A Turkey-Day Story


So here we are, hip-deep in our American holly-daze season. Feelin’ the love yet?

Much of the reason for the vibe in the air this time of year is due to tradition — that “this is how we’ve always done it” kind of thing. Does it always have to be that way, though? Especially when “the way it’s always been done” has been kind of blah or hurtful? A friend of mine (we’ll call her Amber) has taken some painful roots and transformed them into her favorite holiday. If this time of year is stressful for you in a not-good way, let her be an inspiration.

When Amber was a kid, her family made an annual pilgrimage to a family friend’s house about 50 miles away. They were mainly friends because the husband had turned her parents onto some trendy-at-the-time alleged home remedy for ensuring her mother had a son, which they believed succeeded. Amber was the firstborn, but had the bad sense to come out female. So when her brother came along a few years later, it was to the sound of great rejoicing in the little family. As a result, this yearly road trip was more than a bit torturous for her, as her brother got special Golden Penis attention, along with a cargo of Christmas and birthday presents to take home. Amber got a bellyful of pumpkin pie and turkey like everyone else, but was slightly above the household dogs, status-wise.

Fast forward about 30 years. Amber’s family has moved out of the area, so the Turkey Day pilgrimage is thankfully (no pun intended) in the past. Amber’s dad died long ago, and her grieving mother responded by having family Thanksgiving feasts at the local Home Town Buffet for the rest of her life. In 2010, Amber’s mother died a week before Thanksgiving. That was a great opportunity to lay this depressing-assed time of year to rest and officially join the ranks of the holiday-disaffected. Would you have blamed her? I sure as hell wouldn’t.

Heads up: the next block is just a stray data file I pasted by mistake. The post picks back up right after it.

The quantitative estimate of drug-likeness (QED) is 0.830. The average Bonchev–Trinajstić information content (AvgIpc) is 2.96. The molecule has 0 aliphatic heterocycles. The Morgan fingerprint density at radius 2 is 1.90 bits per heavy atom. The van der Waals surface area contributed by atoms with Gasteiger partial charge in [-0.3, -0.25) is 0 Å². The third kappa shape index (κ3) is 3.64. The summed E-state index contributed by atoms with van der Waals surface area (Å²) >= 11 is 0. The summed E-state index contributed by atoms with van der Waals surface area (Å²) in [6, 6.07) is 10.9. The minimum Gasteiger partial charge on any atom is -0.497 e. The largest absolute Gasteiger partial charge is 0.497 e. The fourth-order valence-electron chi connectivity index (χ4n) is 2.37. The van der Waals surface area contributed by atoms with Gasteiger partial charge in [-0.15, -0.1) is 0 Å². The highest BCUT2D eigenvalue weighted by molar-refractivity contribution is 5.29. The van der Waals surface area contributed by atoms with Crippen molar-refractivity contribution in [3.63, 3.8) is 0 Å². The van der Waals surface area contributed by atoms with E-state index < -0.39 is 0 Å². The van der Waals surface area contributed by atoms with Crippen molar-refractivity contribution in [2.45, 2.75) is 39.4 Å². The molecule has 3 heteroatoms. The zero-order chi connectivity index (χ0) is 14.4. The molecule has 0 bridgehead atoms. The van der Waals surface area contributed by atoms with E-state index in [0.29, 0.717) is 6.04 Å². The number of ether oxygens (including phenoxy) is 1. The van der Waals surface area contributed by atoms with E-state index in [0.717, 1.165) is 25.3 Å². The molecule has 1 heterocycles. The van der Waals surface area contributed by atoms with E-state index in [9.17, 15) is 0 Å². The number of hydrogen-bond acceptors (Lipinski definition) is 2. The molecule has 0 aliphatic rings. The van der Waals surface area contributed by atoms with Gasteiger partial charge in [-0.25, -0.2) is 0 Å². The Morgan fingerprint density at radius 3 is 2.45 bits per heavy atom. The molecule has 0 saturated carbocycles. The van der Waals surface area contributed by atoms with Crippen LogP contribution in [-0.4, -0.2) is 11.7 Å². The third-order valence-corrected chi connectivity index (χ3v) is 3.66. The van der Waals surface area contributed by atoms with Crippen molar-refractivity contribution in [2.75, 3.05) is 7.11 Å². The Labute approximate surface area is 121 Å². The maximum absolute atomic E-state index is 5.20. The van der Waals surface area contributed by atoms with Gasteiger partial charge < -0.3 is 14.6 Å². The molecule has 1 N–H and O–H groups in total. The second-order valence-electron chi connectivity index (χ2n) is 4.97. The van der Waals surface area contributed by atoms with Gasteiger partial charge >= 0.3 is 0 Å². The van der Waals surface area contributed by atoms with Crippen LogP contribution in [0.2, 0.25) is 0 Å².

That year, their neighbors provided them with a full Thanksgiving dinner from Safeway, in sympathy for their mother’s passing. They were gobsmacked on a whole new level — even this relatively simple spread provided more grub than they could eat in a week. So Amber reached out to a guy she’d been dating for a little while; like them, he had no family with whom to spend the holidays.

Now, three years later, she and her Mr. are going strong. This family — comprised solely of them and her brother — is tiny, but happy. The Mr. loves to cook, and Amber makes chocolate wine cake each year for dessert. The only symbolism involved there is that it’s hers, and isn’t anything like what any of them had growing up. Plus, y’know, chocolate. And wine.

So if “how we’ve always done it” doesn’t suit you, change it! Give less energy to keeping the safe-but-miserable status quo and more to making this a genuinely “happy/merry” sort of season, in whatever form that takes.


Mona Treme sees a lot of evidence that [insert deity’s name here] has a sense of humor, and not just in the mirror.